Multicast addresses identify a group of interfaces. A packet destined for a multicast address reaches all the interfaces that are grouped under that address.
Anycast addresses are syntactically indistinguishable from unicast addresses but are used to identify a set of interfaces. A packet destined for an anycast address arrives at the “closest” interface (in terms of “routers” metrics). Anycast addresses can only be used on routers.
The function of the IPv6 address is exactly the same as its IPv4 predecessor, but within the IPv6 protocol.
It is made up of 8 segments of 2 bytes each, which add up to a total of 128 bits, the equivalent of about 3.4×10^38 addressable hosts. The advantage over the IPv4 address is obvious in terms of its addressing capacity.
Its representation is usually hexadecimal and the symbol “:” is used to separate each pair of octets. A block ranges from 0000 to FFFF. Some rules about the representation of IPv6 addresses are:
- Leading zeros, as in IPv4, can be skipped.
Example: 2001:0123:0004:00ab:0cde:3403:0001:0063 -> 2001:123:4:ab:cde:3403:1:63.
- Contiguous blocks of zeros can be compressed using “::”. This operation can only be done once.
- Example: 2001:0:0:0:0:0:0:4 -> 2001::4.
- Invalid example: 2001:0:0:0:2:0:0:1 -> 2001::2::1 (should be 2001::2:0:0:1 or 2001:0:0:0: 2::1).
The header is in the first 40 bytes of the packet, contains the source and destination addresses with 128 bits each, version 4 bits, traffic class 8 bits, flow label 20 bits, data field length 16 bits, next header 8 bits, and skip limit 8 bits.
What is an IPv6 tunnel in IPv4?
It is a transition mechanism that allows machines with IPv6 installed to communicate with each other through an IPv4 network.
The mechanism is to create the IPv6 packets in the normal way and insert them into an IPv4 packet. The reverse process is performed on the destination machine, which receives an IPv6 packet.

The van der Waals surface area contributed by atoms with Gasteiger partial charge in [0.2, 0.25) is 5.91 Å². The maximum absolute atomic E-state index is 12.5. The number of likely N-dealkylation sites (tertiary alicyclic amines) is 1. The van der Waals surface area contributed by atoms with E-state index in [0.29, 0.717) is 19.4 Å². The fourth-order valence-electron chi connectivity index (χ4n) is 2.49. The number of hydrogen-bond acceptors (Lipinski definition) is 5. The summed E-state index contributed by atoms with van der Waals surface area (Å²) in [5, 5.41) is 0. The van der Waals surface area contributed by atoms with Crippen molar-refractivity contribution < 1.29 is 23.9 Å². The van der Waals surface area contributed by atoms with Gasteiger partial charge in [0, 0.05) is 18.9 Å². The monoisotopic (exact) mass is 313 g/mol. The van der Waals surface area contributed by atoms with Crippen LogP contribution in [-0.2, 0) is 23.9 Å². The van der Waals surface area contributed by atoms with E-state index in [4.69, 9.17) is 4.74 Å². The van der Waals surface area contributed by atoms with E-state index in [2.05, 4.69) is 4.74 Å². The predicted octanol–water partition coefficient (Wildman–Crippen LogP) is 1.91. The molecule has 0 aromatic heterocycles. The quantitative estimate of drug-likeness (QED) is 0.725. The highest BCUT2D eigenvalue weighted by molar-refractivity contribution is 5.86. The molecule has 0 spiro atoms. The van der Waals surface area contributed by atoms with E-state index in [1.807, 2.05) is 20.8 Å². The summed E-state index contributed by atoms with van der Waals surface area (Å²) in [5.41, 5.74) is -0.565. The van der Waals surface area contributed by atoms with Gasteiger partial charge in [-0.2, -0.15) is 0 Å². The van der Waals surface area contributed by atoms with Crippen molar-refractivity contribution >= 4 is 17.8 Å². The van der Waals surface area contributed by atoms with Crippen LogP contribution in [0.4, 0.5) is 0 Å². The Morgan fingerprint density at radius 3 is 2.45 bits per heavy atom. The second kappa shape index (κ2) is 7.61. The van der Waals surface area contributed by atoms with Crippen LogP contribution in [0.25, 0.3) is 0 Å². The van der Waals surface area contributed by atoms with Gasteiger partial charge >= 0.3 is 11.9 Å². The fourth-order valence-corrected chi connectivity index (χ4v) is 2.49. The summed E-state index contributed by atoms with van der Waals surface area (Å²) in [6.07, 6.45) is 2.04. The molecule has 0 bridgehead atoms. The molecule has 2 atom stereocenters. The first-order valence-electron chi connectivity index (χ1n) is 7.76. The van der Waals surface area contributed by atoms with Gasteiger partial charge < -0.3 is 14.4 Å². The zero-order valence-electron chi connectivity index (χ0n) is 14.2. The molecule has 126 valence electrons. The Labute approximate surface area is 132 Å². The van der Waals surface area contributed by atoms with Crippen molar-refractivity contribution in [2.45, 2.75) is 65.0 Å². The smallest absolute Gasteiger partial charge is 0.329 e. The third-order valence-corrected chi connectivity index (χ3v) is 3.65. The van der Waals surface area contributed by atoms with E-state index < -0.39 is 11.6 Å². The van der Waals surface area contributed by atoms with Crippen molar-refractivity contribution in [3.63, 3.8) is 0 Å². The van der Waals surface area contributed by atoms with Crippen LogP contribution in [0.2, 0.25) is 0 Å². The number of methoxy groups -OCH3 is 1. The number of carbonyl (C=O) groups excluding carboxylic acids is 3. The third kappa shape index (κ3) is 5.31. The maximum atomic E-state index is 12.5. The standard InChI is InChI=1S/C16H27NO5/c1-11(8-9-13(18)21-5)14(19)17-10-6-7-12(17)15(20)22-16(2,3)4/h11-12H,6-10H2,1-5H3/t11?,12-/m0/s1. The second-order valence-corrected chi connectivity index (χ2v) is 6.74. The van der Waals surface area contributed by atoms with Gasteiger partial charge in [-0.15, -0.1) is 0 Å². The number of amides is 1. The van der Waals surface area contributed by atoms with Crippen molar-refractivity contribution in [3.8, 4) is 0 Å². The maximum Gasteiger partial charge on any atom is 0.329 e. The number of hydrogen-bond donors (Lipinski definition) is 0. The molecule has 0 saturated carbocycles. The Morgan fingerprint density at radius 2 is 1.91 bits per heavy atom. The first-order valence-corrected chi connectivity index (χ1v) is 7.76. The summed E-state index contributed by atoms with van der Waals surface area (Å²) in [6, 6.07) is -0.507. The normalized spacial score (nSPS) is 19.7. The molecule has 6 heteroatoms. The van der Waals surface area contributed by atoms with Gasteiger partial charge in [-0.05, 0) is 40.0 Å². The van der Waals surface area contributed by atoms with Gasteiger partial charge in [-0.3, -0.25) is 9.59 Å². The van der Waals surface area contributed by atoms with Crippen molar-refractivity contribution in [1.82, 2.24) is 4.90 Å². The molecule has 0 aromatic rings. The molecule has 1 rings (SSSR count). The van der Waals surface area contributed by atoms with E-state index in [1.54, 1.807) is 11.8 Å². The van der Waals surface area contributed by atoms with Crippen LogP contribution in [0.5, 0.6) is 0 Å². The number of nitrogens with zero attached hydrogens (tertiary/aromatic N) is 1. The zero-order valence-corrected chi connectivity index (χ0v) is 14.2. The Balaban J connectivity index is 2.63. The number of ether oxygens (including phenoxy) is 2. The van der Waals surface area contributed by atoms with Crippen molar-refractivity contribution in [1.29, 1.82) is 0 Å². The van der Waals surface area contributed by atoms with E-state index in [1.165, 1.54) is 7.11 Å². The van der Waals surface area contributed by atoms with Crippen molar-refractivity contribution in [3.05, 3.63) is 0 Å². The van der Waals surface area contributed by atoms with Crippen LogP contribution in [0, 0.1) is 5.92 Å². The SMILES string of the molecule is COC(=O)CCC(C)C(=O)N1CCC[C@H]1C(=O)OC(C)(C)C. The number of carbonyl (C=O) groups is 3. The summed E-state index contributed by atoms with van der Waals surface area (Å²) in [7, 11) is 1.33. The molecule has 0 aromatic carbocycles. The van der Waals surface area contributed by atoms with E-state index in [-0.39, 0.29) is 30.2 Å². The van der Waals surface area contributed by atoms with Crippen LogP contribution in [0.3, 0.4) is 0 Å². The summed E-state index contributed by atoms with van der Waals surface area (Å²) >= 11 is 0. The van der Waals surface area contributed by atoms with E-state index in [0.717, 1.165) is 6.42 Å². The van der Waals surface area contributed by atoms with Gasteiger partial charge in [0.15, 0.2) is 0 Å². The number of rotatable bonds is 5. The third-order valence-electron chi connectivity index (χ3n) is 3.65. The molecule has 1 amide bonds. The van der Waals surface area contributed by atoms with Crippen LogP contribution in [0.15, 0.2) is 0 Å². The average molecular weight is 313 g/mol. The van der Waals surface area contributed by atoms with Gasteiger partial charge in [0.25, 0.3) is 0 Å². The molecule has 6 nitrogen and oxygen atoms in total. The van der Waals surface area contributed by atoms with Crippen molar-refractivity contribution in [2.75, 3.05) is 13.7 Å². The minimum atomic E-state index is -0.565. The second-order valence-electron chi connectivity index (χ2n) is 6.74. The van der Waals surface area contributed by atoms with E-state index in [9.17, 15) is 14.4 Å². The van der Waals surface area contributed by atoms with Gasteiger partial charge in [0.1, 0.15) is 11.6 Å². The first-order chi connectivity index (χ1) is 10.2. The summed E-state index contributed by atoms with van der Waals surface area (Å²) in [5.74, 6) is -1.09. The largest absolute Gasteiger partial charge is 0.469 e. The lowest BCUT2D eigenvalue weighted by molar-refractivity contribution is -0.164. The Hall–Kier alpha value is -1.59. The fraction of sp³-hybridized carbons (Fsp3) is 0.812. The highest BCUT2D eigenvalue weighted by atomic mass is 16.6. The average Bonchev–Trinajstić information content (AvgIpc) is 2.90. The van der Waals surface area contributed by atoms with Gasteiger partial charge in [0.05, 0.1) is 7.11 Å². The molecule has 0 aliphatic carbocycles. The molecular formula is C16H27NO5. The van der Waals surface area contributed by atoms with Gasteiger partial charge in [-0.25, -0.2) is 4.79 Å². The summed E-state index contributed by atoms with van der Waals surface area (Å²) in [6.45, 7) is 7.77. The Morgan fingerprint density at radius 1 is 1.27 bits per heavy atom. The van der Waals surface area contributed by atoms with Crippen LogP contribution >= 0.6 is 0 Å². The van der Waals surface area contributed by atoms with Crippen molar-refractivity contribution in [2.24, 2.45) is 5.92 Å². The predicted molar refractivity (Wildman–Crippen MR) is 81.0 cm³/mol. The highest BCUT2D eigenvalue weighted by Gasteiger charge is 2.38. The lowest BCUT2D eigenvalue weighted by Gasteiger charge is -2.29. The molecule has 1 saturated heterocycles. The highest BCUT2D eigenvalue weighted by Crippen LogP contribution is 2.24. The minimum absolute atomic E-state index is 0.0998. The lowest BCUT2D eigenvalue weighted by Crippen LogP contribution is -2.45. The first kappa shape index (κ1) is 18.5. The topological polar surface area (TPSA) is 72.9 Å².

DNS in IPv6
There are two types of DNS records for IPv6. The IETF has declared the A6 and CNAME records as records for experimental use. AAAA-type records are so far the only standards.
Using AAAA type records is very simple. The name of the machine is associated with the IPv6 address in the following way: NAME_OF_THE_MACHINE AAAA MIDIADDRESS_IPv6
Type A records are used in the same way as in IPv4. If you cannot manage your own DNS zone, you can request this configuration from your service provider. The current versions of bind (versions 8.3 and 9) and the dns/djbdns “port” (with the corresponding IPv6 patch) support AAAA type records.
The subject of IPv6 is nothing new, for several years this evolution has been talked about, but the process is something worth discussing, enriching with news, comments about it and knowing the perspective of users regarding the evolution towards IPv6.
IPv6 in Operating Systems
IPv6 is supported by today’s major operating systems: Microsoft Windows 7, Vista, Windows Server 2008, Windows Server 2003, Windows XP (Service Pack 2 or higher), Windows CE (4.1 or higher),Red Hat Linux (7 or higher), Debian, SUSE Linux (10.x or higher), Fedora, Ubuntu, FreeBSD (4 or higher), HP-UX, Apple MAC OS, Sun Solaris (8 or higher), Tru64 UNIX, Symbian (7 or higher).x or higher), Fedora, Ubuntu, FreeBSD (4 or higher), HP-UX, Apple MAC OS, Sun Solaris (8 or higher), Tru64 UNIX, Symbian (7 or higher).x or higher), Fedora, Ubuntu, FreeBSD (4 or higher), HP-UX, Apple MAC OS, Sun Solaris (8 or higher), Tru64 UNIX, Symbian (7 or higher).Tru64 UNIX, Symbian (7 or higher).Tru64 UNIX, Symbian (7 or higher).
The operating systems of the major network platform manufacturers are IPv6 ready:
The first three operating systems used in mobile phones support IPv6:
- Windows Mobile
Development platforms with IPv6 support for Windows:
- Java SDK
- .NET 1.1 or higher
- Visual Studio 2003 or higher